Where are globalisation and trade relations heading? And how does this fit with our efforts to protect the environment? Prof. Lisandra Flach and Dr Guido Baldi shed light on the current situation.
Flach: The pandemic and the war in Ukraine are turning points, in a way. Many companies are rethinking their supply chains and their procurement strategies. They’re reassessing the global risks, especially in view of the geo-economic tensions. But this doesn’t mean the end of globalisation, rather a reassessment of it and changes to it.
Baldi:It’s definitely true that our world is in upheaval. Whether we should call it radical in a historical context is up for debate, but there are far-reaching structural changes on the horizon, without a doubt. Restructuring our energy supply in light of climate change as well as the current war in Ukraine is an enormous short-term challenge.
Globalisation will probably not recede completely, but its face is changing. At the moment, indications suggest that we could end up with a world consisting of different blocs, led by the USA and China. Nevertheless, we shouldn’t forget that such structural changes can always take us in a new direction that we can’t really visualise yet. For example, only a few people foresaw the fall of the Soviet Union and German reunification.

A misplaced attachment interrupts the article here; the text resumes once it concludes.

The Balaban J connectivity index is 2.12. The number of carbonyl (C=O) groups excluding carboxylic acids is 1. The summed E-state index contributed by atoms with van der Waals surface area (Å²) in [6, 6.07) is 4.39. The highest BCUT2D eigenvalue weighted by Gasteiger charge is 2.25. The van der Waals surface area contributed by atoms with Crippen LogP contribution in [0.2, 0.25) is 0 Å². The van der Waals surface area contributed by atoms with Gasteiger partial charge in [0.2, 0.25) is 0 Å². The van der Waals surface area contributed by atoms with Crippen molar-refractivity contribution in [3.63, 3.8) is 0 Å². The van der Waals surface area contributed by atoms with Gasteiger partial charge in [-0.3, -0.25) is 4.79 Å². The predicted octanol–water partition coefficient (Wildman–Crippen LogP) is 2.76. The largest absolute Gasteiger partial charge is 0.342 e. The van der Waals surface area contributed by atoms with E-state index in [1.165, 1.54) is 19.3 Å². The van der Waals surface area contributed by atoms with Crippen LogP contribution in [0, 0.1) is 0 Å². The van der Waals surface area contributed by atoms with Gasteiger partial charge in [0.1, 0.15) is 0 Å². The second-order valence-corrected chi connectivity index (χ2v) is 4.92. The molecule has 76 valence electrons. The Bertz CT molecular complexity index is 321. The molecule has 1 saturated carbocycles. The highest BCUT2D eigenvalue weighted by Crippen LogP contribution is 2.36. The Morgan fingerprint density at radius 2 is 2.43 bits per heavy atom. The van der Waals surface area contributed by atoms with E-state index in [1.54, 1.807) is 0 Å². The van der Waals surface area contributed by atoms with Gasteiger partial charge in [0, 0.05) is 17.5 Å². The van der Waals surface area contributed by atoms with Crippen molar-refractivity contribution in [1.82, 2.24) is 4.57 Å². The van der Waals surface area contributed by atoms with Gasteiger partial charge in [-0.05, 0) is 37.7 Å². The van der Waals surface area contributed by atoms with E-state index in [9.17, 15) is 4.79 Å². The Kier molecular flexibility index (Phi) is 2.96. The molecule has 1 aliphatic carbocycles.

What – in your view – will change most dramatically as the world economy progresses towards a new order, compared to how it is at present?
Flach: Companies are calculating global risks more and recognise the importance of investing in more resilient supply chains. Policymakers recognise the importance of the environment and politics when shaping trade policy.
Baldi: Global risks are on the rise as more and more events are transpiring throughout the world that we can’t imagine. International rules are less likely to be enforced or bent, for example in conflicts or in international trade. Russia justified its war of aggression on Ukraine very adventurously under international law, so as to give the impression that it was legal. International trade rules are less respected, which increases the risks of unexpected tariff increases or other trade restrictions.
“Indications suggest that we could end up with a world consisting of different blocs, led by the USA and China.”
Dr Guido Baldi, Research assistant in the Department of Economic Policy at DIW Berlin